The welfare of the people in particular has always been the alibi of tyrants, and it provides the further advantage of giving the servants of tyranny a good conscience.
What is a rebel? A man who says no.
Every revolutionary ends up either by becoming an oppressor or a heretic.
Without freedom, no art; art lives only on the restraints it imposes on itself, and dies of all others.
During the war addition to material equipment at home and foreign property abroad wholly ceased. The labor thus set free was made available for war-production and for the production of immediately-consumable peace-goods. [Moreover] every one conversant with business knows that renewals, if not repairs, have been very seriously postponed in all branches of production and that stocks of everything have run down enormously. The labor which would in ordinary times have been keeping up the material equipment was diverted to war-production and the production of immediately consumable peace-goods. . . . It was chiefly the tapping of these resources that enabled the country as a whole to get through the war with so little privation. [regarding World War I]
The great ideals of liberty and equality are preserved against the assaults of opportunism, the expediency of the passing hour, the erosion of small encroachments, the scorn and derision of those who have no patience with general principles.
Freedom of expression is the matrix, the indispensable condition, of nearly every other form of freedom.
Free discussion is the only necessary Constitution--the only necessary Law of the Constitution.
War is a quarrel between two thieves too cowardly to fight their own battle; therefore they take boys from one village and another village, stick them into uniforms, equip them with guns, and let them loose like wild beasts against each other.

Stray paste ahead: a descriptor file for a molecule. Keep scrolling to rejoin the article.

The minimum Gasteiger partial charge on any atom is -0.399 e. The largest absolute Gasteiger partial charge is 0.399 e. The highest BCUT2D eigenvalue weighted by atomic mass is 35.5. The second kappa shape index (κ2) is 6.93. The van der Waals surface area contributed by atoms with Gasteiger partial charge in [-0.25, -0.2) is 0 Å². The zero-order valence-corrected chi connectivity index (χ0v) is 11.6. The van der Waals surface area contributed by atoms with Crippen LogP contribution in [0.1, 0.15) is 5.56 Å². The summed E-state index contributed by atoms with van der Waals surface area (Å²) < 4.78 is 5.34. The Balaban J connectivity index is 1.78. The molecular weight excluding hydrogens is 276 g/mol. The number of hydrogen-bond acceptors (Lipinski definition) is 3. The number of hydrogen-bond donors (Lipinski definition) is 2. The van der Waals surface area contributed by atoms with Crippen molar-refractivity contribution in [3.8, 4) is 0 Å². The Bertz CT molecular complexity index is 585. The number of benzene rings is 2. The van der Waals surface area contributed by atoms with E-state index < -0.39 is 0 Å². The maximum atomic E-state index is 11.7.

A Parliament speaking through reporters to Buncombe and the twenty-seven millions, mostly fools.
What, speaking in quite unofficial language, is the net purport and upshot of war? To my knowledge, for example, there dwell and toil, in the British village of Dumdrudge, usually some five hundred souls. From these, by certain Natural Enemies of the French, there are successively selected during the French war, say thirty able-bodied men: she has, not without difficulty and sorrow, fed them up to manhood, and even trained them to crafts, so that one can weave, another build, another hammer, and the weakest can stand under thirty stone avoirdupois. Nevertheless, amid much weeping and swearing they are selected; all dressed in red; and shipped away, at the public charges, some two thousand miles, or say only to the south of Spain; and fed there till wanted. And now to that same spot, in the south of Spain, are thirty similar French artisans, from a French Dumdrudge, in like manner wending; till at length, after infinite effort, the two parties come into actual juxtaposition; and Thirty stands fronting Thirty, each with a gun in his hand. Straightway the word Fire! is given: and they blow the souls out of one another; and in place of sixty brisk, useful craftsmen, the world has sixty dead carcasses, which it must bury, and anew shed tears for.